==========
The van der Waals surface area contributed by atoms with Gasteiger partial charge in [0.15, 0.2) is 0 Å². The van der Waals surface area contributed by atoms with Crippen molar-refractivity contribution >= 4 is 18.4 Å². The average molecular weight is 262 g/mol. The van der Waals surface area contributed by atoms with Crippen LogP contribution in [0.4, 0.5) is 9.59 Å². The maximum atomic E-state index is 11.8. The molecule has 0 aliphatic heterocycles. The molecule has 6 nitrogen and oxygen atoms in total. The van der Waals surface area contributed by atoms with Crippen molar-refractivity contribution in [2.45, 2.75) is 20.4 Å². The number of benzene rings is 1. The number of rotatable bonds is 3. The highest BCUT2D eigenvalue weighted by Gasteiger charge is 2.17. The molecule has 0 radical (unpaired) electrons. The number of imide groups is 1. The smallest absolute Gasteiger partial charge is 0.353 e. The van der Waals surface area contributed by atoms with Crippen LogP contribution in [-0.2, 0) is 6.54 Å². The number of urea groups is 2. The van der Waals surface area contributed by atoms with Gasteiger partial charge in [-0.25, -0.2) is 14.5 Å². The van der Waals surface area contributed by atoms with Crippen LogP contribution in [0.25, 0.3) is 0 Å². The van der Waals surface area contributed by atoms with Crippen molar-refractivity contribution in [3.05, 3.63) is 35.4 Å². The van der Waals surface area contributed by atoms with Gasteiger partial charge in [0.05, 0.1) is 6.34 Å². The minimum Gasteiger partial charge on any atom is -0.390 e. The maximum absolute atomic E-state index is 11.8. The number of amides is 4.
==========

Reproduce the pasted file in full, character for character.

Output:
The van der Waals surface area contributed by atoms with Gasteiger partial charge in [0.15, 0.2) is 0 Å². The van der Waals surface area contributed by atoms with Crippen molar-refractivity contribution >= 4 is 18.4 Å². The average molecular weight is 262 g/mol. The van der Waals surface area contributed by atoms with Crippen LogP contribution in [0.4, 0.5) is 9.59 Å². The maximum atomic E-state index is 11.8. The molecule has 0 aliphatic heterocycles. The molecule has 6 nitrogen and oxygen atoms in total. The van der Waals surface area contributed by atoms with Crippen molar-refractivity contribution in [2.45, 2.75) is 20.4 Å². The number of benzene rings is 1. The number of rotatable bonds is 3. The highest BCUT2D eigenvalue weighted by Gasteiger charge is 2.17. The molecule has 0 radical (unpaired) electrons. The number of imide groups is 1. The smallest absolute Gasteiger partial charge is 0.353 e. The van der Waals surface area contributed by atoms with Crippen LogP contribution in [-0.2, 0) is 6.54 Å². The number of urea groups is 2. The van der Waals surface area contributed by atoms with Gasteiger partial charge in [-0.25, -0.2) is 14.5 Å². The van der Waals surface area contributed by atoms with Crippen LogP contribution in [0.25, 0.3) is 0 Å². The van der Waals surface area contributed by atoms with Crippen molar-refractivity contribution in [3.05, 3.63) is 35.4 Å². The van der Waals surface area contributed by atoms with Gasteiger partial charge in [0.05, 0.1) is 6.34 Å². The minimum Gasteiger partial charge on any atom is -0.390 e. The maximum absolute atomic E-state index is 11.8. The number of amides is 4.